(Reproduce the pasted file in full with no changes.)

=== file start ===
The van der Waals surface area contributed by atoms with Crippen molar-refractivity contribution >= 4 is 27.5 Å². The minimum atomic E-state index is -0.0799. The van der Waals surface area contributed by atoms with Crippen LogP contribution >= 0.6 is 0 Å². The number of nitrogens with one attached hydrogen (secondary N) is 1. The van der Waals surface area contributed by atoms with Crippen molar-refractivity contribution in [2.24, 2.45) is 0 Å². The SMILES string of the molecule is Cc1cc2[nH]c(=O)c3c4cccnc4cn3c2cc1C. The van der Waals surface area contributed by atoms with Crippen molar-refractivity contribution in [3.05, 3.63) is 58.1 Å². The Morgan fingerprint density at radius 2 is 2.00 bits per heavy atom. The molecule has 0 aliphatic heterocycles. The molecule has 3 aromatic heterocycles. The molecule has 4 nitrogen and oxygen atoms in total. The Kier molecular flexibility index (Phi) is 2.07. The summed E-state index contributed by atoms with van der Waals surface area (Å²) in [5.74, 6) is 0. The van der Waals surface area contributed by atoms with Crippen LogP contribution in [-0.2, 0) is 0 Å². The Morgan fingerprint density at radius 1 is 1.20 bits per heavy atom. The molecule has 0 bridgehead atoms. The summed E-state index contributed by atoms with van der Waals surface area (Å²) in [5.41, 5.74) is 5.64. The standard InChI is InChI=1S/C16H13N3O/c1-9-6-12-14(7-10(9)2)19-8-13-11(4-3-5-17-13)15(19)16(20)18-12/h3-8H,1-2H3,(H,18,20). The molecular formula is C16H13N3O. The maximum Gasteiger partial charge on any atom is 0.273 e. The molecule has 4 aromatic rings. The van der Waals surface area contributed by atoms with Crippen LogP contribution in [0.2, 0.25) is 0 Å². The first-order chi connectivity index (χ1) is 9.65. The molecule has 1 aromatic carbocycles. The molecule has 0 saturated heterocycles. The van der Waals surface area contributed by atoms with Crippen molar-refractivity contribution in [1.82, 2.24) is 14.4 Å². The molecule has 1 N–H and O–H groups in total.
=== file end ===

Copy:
The van der Waals surface area contributed by atoms with Crippen molar-refractivity contribution >= 4 is 27.5 Å². The minimum atomic E-state index is -0.0799. The van der Waals surface area contributed by atoms with Crippen LogP contribution >= 0.6 is 0 Å². The number of nitrogens with one attached hydrogen (secondary N) is 1. The van der Waals surface area contributed by atoms with Crippen molar-refractivity contribution in [2.24, 2.45) is 0 Å². The SMILES string of the molecule is Cc1cc2[nH]c(=O)c3c4cccnc4cn3c2cc1C. The van der Waals surface area contributed by atoms with Crippen molar-refractivity contribution in [3.05, 3.63) is 58.1 Å². The Morgan fingerprint density at radius 2 is 2.00 bits per heavy atom. The molecule has 0 aliphatic heterocycles. The molecule has 3 aromatic heterocycles. The molecule has 4 nitrogen and oxygen atoms in total. The Kier molecular flexibility index (Phi) is 2.07. The summed E-state index contributed by atoms with van der Waals surface area (Å²) in [5.74, 6) is 0. The van der Waals surface area contributed by atoms with Crippen LogP contribution in [-0.2, 0) is 0 Å². The Morgan fingerprint density at radius 1 is 1.20 bits per heavy atom. The molecule has 0 bridgehead atoms. The summed E-state index contributed by atoms with van der Waals surface area (Å²) in [5.41, 5.74) is 5.64. The standard InChI is InChI=1S/C16H13N3O/c1-9-6-12-14(7-10(9)2)19-8-13-11(4-3-5-17-13)15(19)16(20)18-12/h3-8H,1-2H3,(H,18,20). The molecular formula is C16H13N3O. The maximum Gasteiger partial charge on any atom is 0.273 e. The molecule has 4 aromatic rings. The van der Waals surface area contributed by atoms with Crippen LogP contribution in [0.2, 0.25) is 0 Å². The first-order chi connectivity index (χ1) is 9.65. The molecule has 1 aromatic carbocycles. The molecule has 0 saturated heterocycles. The van der Waals surface area contributed by atoms with Crippen molar-refractivity contribution in [1.82, 2.24) is 14.4 Å². The molecule has 1 N–H and O–H groups in total.